Tag Archives: ronald reagan

Lessons from history: What Bush and Reagan could teach some UK politicians about their attitude towards economic migration

Way back in 1980, as Ronald Reagan and George Bush were battling it out for the Republican nomination, they were asked whether the children of Mexicans working illegally in the US should be able to get educated. Their answer, posted on the Houston Chronicle’s Facebook page, might surprise you. Today’s politicians and tabloid editors might learn something.

Ronald Reagan, George H.W. Bush debate Mexican border security…

What would Ronald Reagan and George H. W. Bush say about immigration and securing the Mexican border today?Well, here's what they said about it in 1980 during a GOP debate in Houston.(Archival video from Getty Images)

Posted by Houston Chronicle on Tuesday, 5 January 2016

Posted in Op-eds | Also tagged and | 7 Comments

Rejoice! Labour has a policy. Even better it’s a Lib Dem policy.

Yesterday at PMQs Ed Miliband channelled Ronald Reagan. Today he’s channelling Vince Cable:

Here’s what Ed has just announced:

Let me tell you about one crucial choice we would make, which is different from this government. We would tax houses worth over £2 million. And we would use the money to cut taxes for working people. We would put right a mistake made by

Posted in News | Also tagged , , , , and | 31 Comments

LDVideo | George Osborne’s GQ award embarrassment: when political jokes go bad (and when they go right)

The Chancellor George Osborne has been left red-faced by his controversially potty-mouthed acceptance speech at the GQ awards when picking up a gong.

His references to the magazine’s adult content, and use of the word ‘wankers’, has attracted widespread criticism for crudeness, and conduct unbecoming the dignity of his office — even his usual supporters in the Tory party, such as ConservativeHome’s Tim Montgomerie, have turned on Mr O. See what you think here:

Posted in YouTube | Also tagged , , and | 5 Comments

Kishwer Falkner writes… Libya: our common humanity crosses frontiers to protect those we do not know

As tyrannical regimes go, Libya is right there at the top and ranks alongside North Korea for the unpredictability of its ruler, the self-styled Colonel Muammar Gaddafy, who used to be referred to by Ronald Reagan as the Middle East’s ‘mad dog’.

Having given up nuclear weapons he is admittedly slightly better than Kim Jong-il, but we cannot know for sure that he has also given up chemical and biological weapons. In a country where tribal loyalties prevail and where the four main tribes occupy the main positions, Gaddafi’s own tribe occupies the top posts and much of his internal repression is carried out through a myriad of different state security institutions as well as a plethora of paramilitary units, recruited from abroad.

The country does not have a constitution, but is run by a revolutionary ruling council which has been in situ for 42 years and cannot be dismissed. There have been regular attempts at coups over this period, which have been ruthlessly put down and there are no evident pointers to a peaceful succession.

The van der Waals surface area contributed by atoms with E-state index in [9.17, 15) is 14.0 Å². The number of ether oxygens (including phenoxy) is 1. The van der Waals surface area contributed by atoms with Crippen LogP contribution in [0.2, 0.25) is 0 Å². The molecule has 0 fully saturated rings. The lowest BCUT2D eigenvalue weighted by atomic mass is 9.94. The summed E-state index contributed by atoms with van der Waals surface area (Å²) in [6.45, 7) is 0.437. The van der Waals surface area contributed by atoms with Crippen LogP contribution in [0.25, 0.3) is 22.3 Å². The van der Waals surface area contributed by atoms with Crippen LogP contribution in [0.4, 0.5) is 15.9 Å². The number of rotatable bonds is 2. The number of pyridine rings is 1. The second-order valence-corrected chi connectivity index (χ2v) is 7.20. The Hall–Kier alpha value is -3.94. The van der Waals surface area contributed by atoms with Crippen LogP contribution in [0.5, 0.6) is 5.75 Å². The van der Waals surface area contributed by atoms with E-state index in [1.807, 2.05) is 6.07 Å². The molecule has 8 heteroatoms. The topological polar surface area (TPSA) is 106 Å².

Gaddafi’s four sons have long been involved in jostling for the top position and foreign governments were betting on Saif al Islam (the second son) to take over the reins, as he was increasingly the acceptable face of the regime.

Saif al Islam al Gaddafi was awarded a PhD from LSE enticingly titled “The Role of Civil Society in the Democratisation of Global Governance Institutions”. He chairs the Human Rights Commission of Libya, and lest anyone doubt that he is therefore a soft touch, he was his father’s voice last weekend displaying a similar determination to stay in power through putting down the uprising till as he put it, the last man, the last woman, and the last bullet had been expended. He appears to be delivering on his pledge.

Several hundreds have died in the last few days, hospitals are overflowing and as a crackdown has started, anyone moving on the street is shot dead. Reports say that ambulances are also shot at to deter them from trying to save the injured. The air force has been mobilised to bomb civilian residential areas, and the reign of terror has started.

So what should be done now, that the country has descended into chaos?

Posted in Op-eds | Also tagged , , , , , , , and | 13 Comments
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Recent Comments

  • User AvatarTony Greaves 29th Apr - 11:17pm
    Good stuff. This is something the party needs to do a lot of thinking about. I suspect that the more thought there is, and the...
  • User AvatarAlex Macfie 29th Apr - 11:07pm
    @Jane: "We could have done this ourselves outside the EU." No we couldn't. Or only for calls made in the UK. We could not regulate...
  • User AvatarNonconformistradical 29th Apr - 9:37pm
    @John Marriott I wonder if you have ever served on a jury. If you have then you should understand the necessity of making the grave...
  • User AvatarLorenzo Cherin 29th Apr - 9:37pm
    Andy Allen Tax rates are an important part of fiscal and monetary policy , now devolved , as for constitutional matters the only one the...
  • User AvatarEd Maxfield 29th Apr - 9:33pm
    :-)
  • User AvatarCaron Lindsay 29th Apr - 9:28pm
    Ed, do you remember the "Mud on roads" special?:-)